> >     how to extract the maximum distance in a single polygon by
> >     calculating the distance matrix and selecting the maximum value.
> >     My "difficulty" is exactly in the coding of the loop process (or
> >     in the construction of the "function" to be used in the apply
> >     approach), so that I can apply it "automatically" to 25,000
> >     polygons. I am using the rgadl package, but I can switch to sf.
> >     Thanks for any help.
> >     Cheers,
> >     PauloFR
> >
> >     Às 12:27 de 25-04-2018, Barry Rowlingson escreveu:
> >>     Do you want great-circle distance or is your space small enough
> >>     that you can use planar coordinates?
> >>
> >>     Are your polygons all single rings or are there islands and/or
> >>     holes? Does that matter?
> >>
> >>     The straightforward way would be to coerce the polygons to
> >>     points, compute the distance matrix, then take the maximum.
> >>     Depending on if you are reading your shapefile into sp or sf
> >>     classes, the functions would be a bit different. You should try
> >>     and implement the straightforward way, test it for correctness,
> >>     and then worry about the "best way" if the straightforward way
> >>     isn't what you need. Its often the case that "best" ways need
> >>     fancy data structures or complex algorithms with more opportunity
> >>     for bugs. Start simple, work up.
> >>
> >>     For example, using sf, here's the max distance between any points
> >>     in the first feature of `pcs`
> >>
> >>     > max(st_distance(st_cast(st_geometry(pcs[1,]),"POINT")))
> >>     172.556 m
> >>
> >>     loop from 1 to N or otherwise apply over the features, and you're
> >>     done.
> >>
> >>     Barry
> >>
> >>
> >>
> >>     On Wed, Apr 25, 2018 at 11:26 AM, Paulo Flores Ribeiro
> >>     <[hidden email]
> >>     <mailto:[hidden email]>> wrote:
> >>
> >>         Hello,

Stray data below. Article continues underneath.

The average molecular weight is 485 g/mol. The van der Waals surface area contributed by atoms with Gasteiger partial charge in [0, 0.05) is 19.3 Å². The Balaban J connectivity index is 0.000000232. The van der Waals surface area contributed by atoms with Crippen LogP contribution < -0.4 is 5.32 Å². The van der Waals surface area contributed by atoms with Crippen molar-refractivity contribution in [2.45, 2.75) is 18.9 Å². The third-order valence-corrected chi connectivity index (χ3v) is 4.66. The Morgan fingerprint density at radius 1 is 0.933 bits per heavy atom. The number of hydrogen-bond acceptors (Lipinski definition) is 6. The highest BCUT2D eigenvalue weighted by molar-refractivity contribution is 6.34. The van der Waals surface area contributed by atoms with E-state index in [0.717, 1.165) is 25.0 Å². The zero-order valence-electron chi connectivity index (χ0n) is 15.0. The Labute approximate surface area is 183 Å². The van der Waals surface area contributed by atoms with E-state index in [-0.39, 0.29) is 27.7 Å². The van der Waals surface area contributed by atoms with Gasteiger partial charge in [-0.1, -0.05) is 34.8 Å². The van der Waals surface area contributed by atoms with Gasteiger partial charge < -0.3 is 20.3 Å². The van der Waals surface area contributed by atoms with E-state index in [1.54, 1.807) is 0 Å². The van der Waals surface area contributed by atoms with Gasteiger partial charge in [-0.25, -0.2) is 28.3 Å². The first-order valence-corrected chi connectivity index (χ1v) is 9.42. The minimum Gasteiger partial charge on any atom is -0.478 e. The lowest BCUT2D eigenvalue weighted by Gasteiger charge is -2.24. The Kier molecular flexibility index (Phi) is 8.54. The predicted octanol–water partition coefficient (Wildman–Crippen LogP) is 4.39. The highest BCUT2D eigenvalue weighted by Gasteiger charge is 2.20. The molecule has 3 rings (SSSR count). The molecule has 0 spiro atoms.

> >>
> >>         I have a shapefile with ca. 25000 polygons. Each polygon has
> >>         an average of 40 vertices (nodes). I would like to extract,
> >>         for each polygon, the distance separating the two most
> >>         distant vertices (aka "polygon diagonal" or "maximum polygon
> >>         width"). It is not important whether the polygon is convex or
> >>         concave, so the lines connecting the vertices can be inside
> >>         or outside the polygon. The desired result would be a
> >>         two-column array, with a number of rows equal to the number
> >>         of polygons, and where the first column is the id of the
> >>         polygons, and the second the "maximum width" of the
> >>         corresponding polygon.
> >>
> >>         What would be the best way to do this, considering that the
> >>         calculation will probably require frequent updates (e.g. due
> >>         to changes in the shape of the polygons)?
> >>
> >>         Thanks in advance,
> >>
> >>         PauloFR
> >>
> >>         _______________________________________________
> >>         R-sig-Geo mailing list
> >>         [hidden email] <mailto:[hidden email]>
> >>         https://stat.ethz.ch/mailman/listinfo/r-sig-geo
> >>         <https://stat.ethz.ch/mailman/listinfo/r-sig-geo>
> >>
> >>
> >>
> >>     <http://www.avg.com/email-signature?utm_medium=email&
> utm_source=link&utm_campaign=sig-email&utm_content=emailclient>
> >>      Sem vírus. www.avg.com
> >>     <http://www.avg.com/email-signature?utm_medium=email&
> utm_source=link&utm_campaign=sig-email&utm_content=emailclient>
> >>
> >>
> >
> >
>
>